The Story Be­hind The Photo

Birds are one of the big­gest safety risks at air­ports. With one ex­cep­tion: the Cherry Cap­i­tal Air­port in Michi­gan. That’s be­cause Piper works there. The bor­der col­lie keeps the run­ways bird-free – even in the most ex­treme con­di­tions

World of Knowledge (Australia) - - Contents -

A fas­ci­nat­ing photo – and the story be­hind it

The eight geese wad­dling in the grass next to the run­way have no idea. But Piper does. He knows it’s only a mat­ter of min­utes be­fore the three o’clock flight taxis onto the run­way at Cherry Cap­i­tal Air­port – and the birds are pos­ing a se­ri­ous fly­ing hazard.

Piper is an eight-year-old bor­der col­lie – and a US Coast Guard air­port se­cu­rity of­fi­cer. His job: to keep the run­way free from pesky birds dur­ing take­offs and land­ings. There aren’t many things pi­lots fear more than a bird fly­ing into one of their en­gines. Over the years, dozens of air­craft have been brought down this way. Sec­onds later, Piper sprints from his base to bark at the birds, forc­ing them to re­treat to a safe dis­tance. Mis­sion ac­com­plished. The con­trol tower gives the pi­lot the all­clear: the run­way is ready for take­off.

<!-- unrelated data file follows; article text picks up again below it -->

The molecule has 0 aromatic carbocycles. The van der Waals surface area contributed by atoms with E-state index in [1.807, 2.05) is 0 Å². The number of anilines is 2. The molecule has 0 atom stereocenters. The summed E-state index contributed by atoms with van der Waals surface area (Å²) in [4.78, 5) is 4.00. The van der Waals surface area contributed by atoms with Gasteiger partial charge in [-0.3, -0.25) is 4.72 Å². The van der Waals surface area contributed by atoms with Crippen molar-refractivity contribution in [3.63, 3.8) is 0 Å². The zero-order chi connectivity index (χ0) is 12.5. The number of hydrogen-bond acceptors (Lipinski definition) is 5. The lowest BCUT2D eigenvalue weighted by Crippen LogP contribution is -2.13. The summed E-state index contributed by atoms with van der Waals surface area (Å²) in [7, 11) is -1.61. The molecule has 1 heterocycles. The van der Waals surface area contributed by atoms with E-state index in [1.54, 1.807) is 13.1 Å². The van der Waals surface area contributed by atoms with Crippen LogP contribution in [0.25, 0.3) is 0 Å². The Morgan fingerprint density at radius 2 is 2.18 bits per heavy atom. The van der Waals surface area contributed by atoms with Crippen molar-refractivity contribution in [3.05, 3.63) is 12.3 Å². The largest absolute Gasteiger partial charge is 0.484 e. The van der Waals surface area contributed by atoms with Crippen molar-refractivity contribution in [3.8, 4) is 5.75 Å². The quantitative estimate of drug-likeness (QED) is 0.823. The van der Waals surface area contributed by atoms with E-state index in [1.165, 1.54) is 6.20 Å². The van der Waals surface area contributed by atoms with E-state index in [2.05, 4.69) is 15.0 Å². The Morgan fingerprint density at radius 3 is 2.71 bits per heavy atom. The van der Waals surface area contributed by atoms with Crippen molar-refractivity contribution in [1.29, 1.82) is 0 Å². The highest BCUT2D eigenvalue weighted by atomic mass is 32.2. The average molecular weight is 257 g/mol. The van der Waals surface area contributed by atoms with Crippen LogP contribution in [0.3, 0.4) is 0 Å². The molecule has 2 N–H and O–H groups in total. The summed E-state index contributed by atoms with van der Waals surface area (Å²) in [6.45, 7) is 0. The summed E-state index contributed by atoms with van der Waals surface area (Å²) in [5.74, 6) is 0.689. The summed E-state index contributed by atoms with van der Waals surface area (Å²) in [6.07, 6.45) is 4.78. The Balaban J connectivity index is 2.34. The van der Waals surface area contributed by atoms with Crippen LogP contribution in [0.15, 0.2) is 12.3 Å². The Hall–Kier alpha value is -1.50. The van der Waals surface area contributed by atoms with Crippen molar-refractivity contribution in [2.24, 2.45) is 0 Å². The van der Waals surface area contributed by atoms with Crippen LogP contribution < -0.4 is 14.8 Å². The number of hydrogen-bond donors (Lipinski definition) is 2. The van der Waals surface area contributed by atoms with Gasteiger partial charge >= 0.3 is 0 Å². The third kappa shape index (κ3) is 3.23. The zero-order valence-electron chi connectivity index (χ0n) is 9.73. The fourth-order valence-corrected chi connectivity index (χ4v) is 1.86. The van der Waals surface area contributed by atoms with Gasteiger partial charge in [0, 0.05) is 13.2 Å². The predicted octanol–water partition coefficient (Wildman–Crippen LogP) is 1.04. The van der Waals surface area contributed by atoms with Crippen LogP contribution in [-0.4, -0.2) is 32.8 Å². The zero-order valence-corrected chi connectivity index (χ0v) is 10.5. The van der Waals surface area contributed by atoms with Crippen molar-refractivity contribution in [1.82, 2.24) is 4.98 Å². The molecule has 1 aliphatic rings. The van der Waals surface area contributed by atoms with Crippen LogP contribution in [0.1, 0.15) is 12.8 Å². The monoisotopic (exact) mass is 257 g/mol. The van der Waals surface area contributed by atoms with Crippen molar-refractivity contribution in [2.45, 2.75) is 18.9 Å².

Piper works four days a week in four-hour shifts, pa­trolling the air­port. He col­lects sticks and de­tri­tus from the taxi­ways and drives away ducks, pi­geons and geese. Over the past year alone, he’s driven away 2,450 birds.

The other half of the air­port’s K-9 team is his han­dler, Brian Edwards, pic­tured be­low with Piper. “Bor­der col­lies’ herd­ing in­stinct means they are per­fect for this job,” says Edwards. Like any other run­way worker, Piper is pro­vided with ear­muffs to pro­tect against en­gine noise and gog­gles to see in snow­drifts. He also wears boots to shield his paws from ex­tremes of tem­per­a­ture: it can fall to mi­nus 20°C in win­ter, while in sum­mer the tar­mac can get blis­ter­ingly hot.

The hardy pooch has only ever once called in sick, af­ter suf­fer­ing a leg frac­ture chas­ing an owl. Thank­fully he was only off for a few weeks and soon re­sumed his fa­mil­iar po­si­tion on the side of the run­way – much to the de­light of the pi­lots.

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